Moviecrazed
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MARCH 2008

PARANOID PARK: Gabe Nevins, Jake Miller, Taylor Momsen, Lauren McKinney, Daniel Lui (Written and directed by Gus Van Sant) More than any other contemporary filmmaker, Gus Van Sant seems obsessed with telling tales of men, for the most part very young men, who are saddled with mind-blowing stress. Sometimes they are innocent victims of an unjust society; sometimes they are total weirdos waiting for the right moment to pounce; and sometimes they are a blend of the two. To see what we mean, think about the troubled males at the center of Van Sant’s “Drugstore Cowboy,” “My Own Private Idaho,” “To Die For,” “Good Will Hunting,” “Gerry,” “Elephant” and even the remake of Hitchcock’s “Psycho.” Soon you will be able to think about still another Van Sant study of a boy in bad shape. This time it’s Alex (Gabe Nevins), a restless, 16-year-old skateboarder who, without bothering to buy a ticket, hops aboard a train headed for Paranoid Park, a Portland hangout for alienated street kids. Somewhere in transit, Alex is spotted and pursued by a billy-club-wielding security cop. Without thinking, Alex swiftly turns his skateboard into a lethal weapon, thereby dumping his stalker on the fast track to eternity. The rest of Van Sant’s story, based on the novel by Blake Nelson, may best be described as a quirky, child-friendly American spin on Dostoevsky’s “Crime and Punishment.” Now Playing

DRILLBIT TAYLOR: Owen Wilson, Nate Hartley, Troy Gentile, David Dorfman, Leslie Mann (Directed by Steven Brill; Written by Seth Rogen and Kristofor Brown; Paramount) There seems to be at least one sadistic brute running riot in every American school yard, and the bully in this rowdy romp is so overbearing that two of his prime victims pool their allowances and hire a struggling bodyguard for protection. Happily, their tilted hero-for-hire is played by Owen Wilson, currently winning raves for his performance in "The Darjeeling Limited." The film, co-written by Seth Rogen and Kristofor Brown, is being produced by Judd Apatow, the same wiz who directed supporting actor Rogen in “The 40-Year-Old Virgin” and turned him into a star in “Knocked Up.” Special bonus: Owen Wilson’s love interest is played by Leslie Mann, the sharp blonde scene-stealer from those two comedies--and the woman who, in real life, answers to the name of Mrs. Judd Apatow. Now Playing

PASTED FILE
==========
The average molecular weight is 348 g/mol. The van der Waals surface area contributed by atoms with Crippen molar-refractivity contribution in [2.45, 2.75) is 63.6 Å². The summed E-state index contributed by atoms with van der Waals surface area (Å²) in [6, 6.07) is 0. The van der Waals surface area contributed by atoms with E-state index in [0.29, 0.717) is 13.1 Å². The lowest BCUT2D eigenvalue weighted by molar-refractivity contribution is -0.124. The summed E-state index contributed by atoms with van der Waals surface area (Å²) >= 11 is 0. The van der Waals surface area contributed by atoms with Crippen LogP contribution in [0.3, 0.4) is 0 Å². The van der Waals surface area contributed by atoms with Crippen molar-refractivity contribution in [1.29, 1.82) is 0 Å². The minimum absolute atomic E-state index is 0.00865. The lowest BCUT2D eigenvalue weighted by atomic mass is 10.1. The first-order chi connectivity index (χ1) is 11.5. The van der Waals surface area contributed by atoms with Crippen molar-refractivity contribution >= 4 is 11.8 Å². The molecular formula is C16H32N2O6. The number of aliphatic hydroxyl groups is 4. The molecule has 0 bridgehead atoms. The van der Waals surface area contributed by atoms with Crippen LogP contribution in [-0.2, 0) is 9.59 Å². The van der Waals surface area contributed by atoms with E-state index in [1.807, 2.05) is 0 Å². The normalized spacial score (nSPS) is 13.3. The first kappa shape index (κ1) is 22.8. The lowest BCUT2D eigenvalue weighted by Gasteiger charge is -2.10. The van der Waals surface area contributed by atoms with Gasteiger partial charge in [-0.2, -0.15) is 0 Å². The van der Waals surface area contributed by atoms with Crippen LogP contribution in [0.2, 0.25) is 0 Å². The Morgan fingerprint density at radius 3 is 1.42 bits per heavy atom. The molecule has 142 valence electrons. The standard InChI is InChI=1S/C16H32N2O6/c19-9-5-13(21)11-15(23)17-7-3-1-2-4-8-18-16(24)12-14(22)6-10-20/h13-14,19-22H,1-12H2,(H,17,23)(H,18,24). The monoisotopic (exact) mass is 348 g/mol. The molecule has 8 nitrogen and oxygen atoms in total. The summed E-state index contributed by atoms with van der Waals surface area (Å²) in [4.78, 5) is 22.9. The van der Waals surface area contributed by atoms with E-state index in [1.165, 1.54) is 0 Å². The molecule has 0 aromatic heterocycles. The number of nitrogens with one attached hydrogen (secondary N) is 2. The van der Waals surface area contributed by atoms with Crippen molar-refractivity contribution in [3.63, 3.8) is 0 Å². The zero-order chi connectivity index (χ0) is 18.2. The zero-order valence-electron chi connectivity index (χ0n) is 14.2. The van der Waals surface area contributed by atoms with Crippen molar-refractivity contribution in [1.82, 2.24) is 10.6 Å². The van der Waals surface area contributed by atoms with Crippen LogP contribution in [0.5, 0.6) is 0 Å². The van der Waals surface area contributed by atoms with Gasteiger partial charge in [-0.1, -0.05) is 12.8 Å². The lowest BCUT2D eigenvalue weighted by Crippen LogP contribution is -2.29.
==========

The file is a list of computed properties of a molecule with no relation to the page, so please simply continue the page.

FLAWLESS: Demi Moore, Michael Caine, Joss Ackland, Lambert Wilson (Directed by Michael Radford; Written by Edward Anderson; Magnolia Films) In “Blame It on Rio,” Stanley Donen’s dismal 1984 comedy, starlet Demi Moore played a teen who’s irked to discover her father is having a hot affair with her bosom buddy (Michelle Johnson). So who played Demi’s dirty rotten scoundrel of a dad? The always professional but not always sufficiently cautious Michael Caine. We wish them better luck this time around. A thriller, set in the swinging London of the 60s and based on real-life events, Caine plays a loyal janitor whose employers at a London diamond company reject an insurance claim for his seriously ailing wife, and Moore plays an American executive whose male-chauvinist-pig bosses at the same firm fail to pay her the proper respect, not to mention the proper salary. So, naturally, the abused underlings come up with a masterful plan to relieve the good old diamond boys of a few of their shiniest baubles. Before you step up to the ticket window, perhaps you should bear in mind that director Michael Radford is the chap responsible for 1994’s “Il Postino” and the 2004 film of “The Merchant of Venice,” with Al Pacino as Shylock. Now Playing

STOP-LOSS: Ryan Phillippe, Channing Tatum, Timothy Olyphant, Abbie Cornish, Mamie Gummer, Joseph Gordon-Levitt, Rob Brown, Jay Hernandez (Directed by Kimberly Peirce; Written by Kimberly Peirce and Mark Richard; Paramount/Universal) After seeing combat in Iraq, the Army sergeant played by Ryan Phillippe returns to his home in Texas and decides to stay put, even though the Bush administration has very different plans for his future. Coming, as it does, from writer-director Kimberly Peirce, who last stunned us with “Boys Don’t Cry,” this politically hot film promises intellectual substance and emotional fire-power. Now Playing